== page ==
The Herald Bulletin

Afternoon Update

Nation & World

April 23, 2013

Clashes at Sunni protest site in Iraq kill 23

BAGHDAD — Clashes erupted in northern Iraq when security forces raided a rally site used by Sunni demonstrators early on Tuesday, killing at least 23 people and wounding dozens in an escalation likely to enrage protesters who have been rallying against the government for months.

The fighting broke out in the town of Hawijah, about 240 kilometers (160 miles) north of Baghdad. It is one of several overwhelmingly Sunni communities that have been the site of anti-government protests. The rallies began in December and are presenting a stubborn challenge to Prime Minister Nouri al-Maliki's Shiite-led government.

There were conflicting reports on the casualties.

Iraq's Defense Ministry said 20 people whom it described as "militants who were using the demonstration as a safe haven" were killed, along with an army officer and two soldiers. Another nine members of the military were wounded, the ministry said in a statement. It initially described those killed as members of al-Qaida and Saddam Hussein's outlawed Baath Party.

Sheikh Abdullah Sami al-Asi, a Sunni provincial official from Hawija, said the fighting began early in the morning when security forces entered the protest area and tried to make arrests. He said scores of people have been wounded or killed.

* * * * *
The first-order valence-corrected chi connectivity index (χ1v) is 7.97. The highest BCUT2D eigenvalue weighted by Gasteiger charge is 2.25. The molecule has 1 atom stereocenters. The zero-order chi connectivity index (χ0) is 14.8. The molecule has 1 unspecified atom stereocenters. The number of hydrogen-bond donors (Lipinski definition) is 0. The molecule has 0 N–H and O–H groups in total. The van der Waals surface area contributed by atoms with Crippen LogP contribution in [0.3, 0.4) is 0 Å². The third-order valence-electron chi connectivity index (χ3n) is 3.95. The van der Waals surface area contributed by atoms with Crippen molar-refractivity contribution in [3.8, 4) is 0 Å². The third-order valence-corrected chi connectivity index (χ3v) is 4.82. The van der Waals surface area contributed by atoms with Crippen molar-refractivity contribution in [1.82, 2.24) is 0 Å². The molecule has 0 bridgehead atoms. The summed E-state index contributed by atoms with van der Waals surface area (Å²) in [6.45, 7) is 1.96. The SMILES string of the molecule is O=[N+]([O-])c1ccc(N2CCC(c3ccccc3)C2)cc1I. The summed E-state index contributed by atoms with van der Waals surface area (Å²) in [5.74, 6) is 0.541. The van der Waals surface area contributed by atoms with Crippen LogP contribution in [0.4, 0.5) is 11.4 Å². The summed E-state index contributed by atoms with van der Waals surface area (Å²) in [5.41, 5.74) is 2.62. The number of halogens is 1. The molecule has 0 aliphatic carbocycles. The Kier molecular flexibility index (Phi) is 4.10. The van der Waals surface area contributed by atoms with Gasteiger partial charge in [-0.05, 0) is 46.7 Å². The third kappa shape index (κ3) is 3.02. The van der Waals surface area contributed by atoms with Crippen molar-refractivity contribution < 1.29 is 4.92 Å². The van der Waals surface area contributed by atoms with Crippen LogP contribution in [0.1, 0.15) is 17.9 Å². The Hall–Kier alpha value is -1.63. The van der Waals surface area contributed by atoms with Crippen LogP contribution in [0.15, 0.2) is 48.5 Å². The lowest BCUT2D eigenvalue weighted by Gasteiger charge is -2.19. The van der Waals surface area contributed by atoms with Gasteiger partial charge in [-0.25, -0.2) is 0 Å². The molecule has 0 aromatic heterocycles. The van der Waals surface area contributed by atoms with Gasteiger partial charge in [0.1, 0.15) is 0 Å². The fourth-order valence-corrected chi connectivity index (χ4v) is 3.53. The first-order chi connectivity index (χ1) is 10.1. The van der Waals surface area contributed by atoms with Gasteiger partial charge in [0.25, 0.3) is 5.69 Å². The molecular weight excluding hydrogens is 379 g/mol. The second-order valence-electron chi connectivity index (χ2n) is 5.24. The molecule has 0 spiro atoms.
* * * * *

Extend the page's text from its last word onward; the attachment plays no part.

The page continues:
The provincial health director for the area, Sidiq Omar Rasool, said earlier in the day that 14 people were killed and more than 50 people were wounded.

On Friday, a checkpoint jointly run by the police and army near Hawija came under attack, and militants seized a number of weapons before retreating into the crowd of protesters, according to the Defense Ministry.

That led to a standoff, with security forces at times trying to negotiate with local and tribal officials the handover of those involved in the raid.

The Defense Ministry said it warned demonstrators to leave the protest area before moving in early Tuesday, and that large numbers of protesters left the site. As Iraqi forces tried to make arrests, they came under heavy fire from several types of weapons, and were targeted by snipers, according to the Defense Mininstry account.

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